This is one question I had never thought about: Can I be petting my dog friends the wrong way?
Can there actually BE a wrong way to pet my friends?
After reading an article on Mother Nature Network by Mary Jo DiLonardo, I understand why being more aware of how I pet my dear friends can contribute to their well-being.
Here’s an excerpt from Mary Jo’s article:
…we have a tendency to rub and massage our little guys behind the ears because we love them so much. And those long wispy hairs form a nest of a mess…
“Some dogs have a really fine undercoat and around their head it’s really soft so we tend to play with their hair there,” says Lori Bierbrier, DVM, staff veterinarian with the ASPCA. “I don’t think we totally make (a mat) happen by petting them, but we can add to it,” she says. “Like some people have the habit of twirling or twisting their hair, it’s like that.”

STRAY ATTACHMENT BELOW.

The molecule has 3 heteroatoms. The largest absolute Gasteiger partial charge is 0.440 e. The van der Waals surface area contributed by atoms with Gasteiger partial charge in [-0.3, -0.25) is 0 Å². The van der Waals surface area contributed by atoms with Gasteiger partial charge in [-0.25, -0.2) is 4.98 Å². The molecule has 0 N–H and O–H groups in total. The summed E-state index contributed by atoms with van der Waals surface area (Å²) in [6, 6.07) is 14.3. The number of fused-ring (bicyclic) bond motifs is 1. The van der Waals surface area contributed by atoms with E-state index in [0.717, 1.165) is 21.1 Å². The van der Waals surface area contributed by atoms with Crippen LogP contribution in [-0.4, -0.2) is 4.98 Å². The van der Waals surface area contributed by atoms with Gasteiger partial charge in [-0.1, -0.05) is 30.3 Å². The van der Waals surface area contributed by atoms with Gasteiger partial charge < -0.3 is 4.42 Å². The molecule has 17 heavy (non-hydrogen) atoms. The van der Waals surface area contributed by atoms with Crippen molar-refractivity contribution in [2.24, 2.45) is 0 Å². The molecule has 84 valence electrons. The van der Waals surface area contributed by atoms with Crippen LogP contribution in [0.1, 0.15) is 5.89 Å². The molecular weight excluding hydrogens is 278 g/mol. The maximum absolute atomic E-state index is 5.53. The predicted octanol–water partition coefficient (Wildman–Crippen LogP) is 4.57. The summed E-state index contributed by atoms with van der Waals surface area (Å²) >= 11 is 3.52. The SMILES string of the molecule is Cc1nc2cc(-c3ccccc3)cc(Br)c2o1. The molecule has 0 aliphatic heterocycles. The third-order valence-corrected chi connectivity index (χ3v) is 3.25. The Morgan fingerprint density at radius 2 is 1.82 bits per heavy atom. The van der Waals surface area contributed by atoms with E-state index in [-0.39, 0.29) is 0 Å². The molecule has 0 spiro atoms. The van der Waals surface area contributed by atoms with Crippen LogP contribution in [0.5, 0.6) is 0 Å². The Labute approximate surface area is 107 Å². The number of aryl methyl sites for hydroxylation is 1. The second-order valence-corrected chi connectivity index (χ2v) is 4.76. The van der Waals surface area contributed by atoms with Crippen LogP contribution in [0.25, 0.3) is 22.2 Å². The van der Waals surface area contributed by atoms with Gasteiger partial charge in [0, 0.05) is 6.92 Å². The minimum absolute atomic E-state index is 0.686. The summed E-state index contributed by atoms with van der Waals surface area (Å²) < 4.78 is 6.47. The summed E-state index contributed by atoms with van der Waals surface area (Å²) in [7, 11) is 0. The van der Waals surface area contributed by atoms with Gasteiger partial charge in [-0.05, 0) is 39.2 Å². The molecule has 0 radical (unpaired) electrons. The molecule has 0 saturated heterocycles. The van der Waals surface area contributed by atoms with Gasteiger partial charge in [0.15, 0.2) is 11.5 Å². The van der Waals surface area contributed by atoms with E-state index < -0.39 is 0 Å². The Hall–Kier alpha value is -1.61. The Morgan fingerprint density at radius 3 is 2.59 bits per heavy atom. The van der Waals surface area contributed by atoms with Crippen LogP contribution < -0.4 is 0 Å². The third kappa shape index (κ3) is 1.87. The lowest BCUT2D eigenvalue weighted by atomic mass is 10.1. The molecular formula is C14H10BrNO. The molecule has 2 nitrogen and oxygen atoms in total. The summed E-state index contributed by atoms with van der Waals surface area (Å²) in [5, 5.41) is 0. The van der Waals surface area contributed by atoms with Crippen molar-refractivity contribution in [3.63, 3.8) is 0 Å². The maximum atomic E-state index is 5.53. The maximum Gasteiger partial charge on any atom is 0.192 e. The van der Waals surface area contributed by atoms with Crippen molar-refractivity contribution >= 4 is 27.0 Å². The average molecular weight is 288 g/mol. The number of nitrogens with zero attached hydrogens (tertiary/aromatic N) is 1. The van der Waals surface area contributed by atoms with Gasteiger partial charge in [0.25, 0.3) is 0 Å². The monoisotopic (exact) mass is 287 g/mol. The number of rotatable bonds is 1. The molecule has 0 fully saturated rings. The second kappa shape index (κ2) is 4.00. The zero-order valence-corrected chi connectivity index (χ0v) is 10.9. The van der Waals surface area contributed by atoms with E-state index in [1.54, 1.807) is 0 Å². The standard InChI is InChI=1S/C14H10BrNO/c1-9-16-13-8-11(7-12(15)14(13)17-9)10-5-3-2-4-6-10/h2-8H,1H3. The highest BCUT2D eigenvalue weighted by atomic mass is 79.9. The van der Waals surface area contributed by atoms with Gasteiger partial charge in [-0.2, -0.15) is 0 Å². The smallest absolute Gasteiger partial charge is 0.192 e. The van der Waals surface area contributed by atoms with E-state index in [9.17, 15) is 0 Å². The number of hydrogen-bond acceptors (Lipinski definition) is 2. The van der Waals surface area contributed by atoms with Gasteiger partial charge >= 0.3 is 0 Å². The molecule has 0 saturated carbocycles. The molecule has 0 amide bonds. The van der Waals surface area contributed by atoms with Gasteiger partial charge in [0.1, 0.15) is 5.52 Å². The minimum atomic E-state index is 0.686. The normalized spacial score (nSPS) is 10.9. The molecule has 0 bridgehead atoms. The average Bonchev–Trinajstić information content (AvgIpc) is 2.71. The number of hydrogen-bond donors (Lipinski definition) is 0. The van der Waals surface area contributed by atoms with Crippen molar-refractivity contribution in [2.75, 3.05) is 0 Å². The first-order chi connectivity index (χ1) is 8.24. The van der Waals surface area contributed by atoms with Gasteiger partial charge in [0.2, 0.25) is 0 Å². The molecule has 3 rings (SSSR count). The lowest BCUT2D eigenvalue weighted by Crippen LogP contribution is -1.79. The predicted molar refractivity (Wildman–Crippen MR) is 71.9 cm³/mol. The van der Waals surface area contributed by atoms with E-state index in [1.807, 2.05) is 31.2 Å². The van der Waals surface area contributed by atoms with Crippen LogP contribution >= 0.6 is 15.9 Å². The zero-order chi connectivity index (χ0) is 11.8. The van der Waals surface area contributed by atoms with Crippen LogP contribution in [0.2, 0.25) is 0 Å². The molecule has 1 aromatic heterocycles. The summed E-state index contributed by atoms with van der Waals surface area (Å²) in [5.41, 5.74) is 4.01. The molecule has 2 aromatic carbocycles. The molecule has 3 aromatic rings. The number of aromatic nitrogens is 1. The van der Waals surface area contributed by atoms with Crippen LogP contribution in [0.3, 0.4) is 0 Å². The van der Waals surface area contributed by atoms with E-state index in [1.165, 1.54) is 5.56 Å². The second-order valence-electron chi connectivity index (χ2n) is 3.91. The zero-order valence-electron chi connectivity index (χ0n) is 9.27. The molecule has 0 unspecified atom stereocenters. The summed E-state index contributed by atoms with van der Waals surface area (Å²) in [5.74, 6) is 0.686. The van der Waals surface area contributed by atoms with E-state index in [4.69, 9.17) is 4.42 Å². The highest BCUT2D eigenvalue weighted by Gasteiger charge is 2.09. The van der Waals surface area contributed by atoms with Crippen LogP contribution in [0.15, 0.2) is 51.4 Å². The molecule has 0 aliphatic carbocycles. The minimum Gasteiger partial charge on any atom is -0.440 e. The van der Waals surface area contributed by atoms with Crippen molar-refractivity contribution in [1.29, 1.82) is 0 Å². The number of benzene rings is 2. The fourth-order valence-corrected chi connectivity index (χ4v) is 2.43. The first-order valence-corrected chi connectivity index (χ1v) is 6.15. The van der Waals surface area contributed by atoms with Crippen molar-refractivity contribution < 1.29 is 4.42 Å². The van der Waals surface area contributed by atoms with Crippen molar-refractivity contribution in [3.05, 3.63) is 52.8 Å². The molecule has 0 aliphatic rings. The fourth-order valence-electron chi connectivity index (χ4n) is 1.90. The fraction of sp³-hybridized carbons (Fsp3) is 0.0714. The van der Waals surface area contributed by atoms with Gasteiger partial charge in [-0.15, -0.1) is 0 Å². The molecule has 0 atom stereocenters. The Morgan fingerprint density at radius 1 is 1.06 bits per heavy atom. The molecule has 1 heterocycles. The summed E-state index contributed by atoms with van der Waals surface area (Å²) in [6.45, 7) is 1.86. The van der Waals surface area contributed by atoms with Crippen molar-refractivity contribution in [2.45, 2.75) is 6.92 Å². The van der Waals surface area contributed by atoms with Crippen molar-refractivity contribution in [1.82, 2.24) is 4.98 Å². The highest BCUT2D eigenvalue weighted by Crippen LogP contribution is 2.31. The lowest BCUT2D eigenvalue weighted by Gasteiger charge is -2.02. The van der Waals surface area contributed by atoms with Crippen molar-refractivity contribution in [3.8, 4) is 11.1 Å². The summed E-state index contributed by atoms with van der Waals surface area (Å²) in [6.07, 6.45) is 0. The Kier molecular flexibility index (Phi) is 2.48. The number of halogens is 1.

Mats usually form whenever there’s rubbing or some kind of movement, says Bierbrier. That’s why it’s common for dogs to get mats between their legs, near their tail, by their collars and behind their ears. If you work the knots out early, they’re relatively harmless and not too uncomfortable for your pet. But as they grow, they can cause irritation and lead to problems like bacterial and fungal infections.
You can read the entire article here.
Article source: Mary Jo DiLonardo on Mother Nature Network
Image source: Shelley Groomer on Flickr.com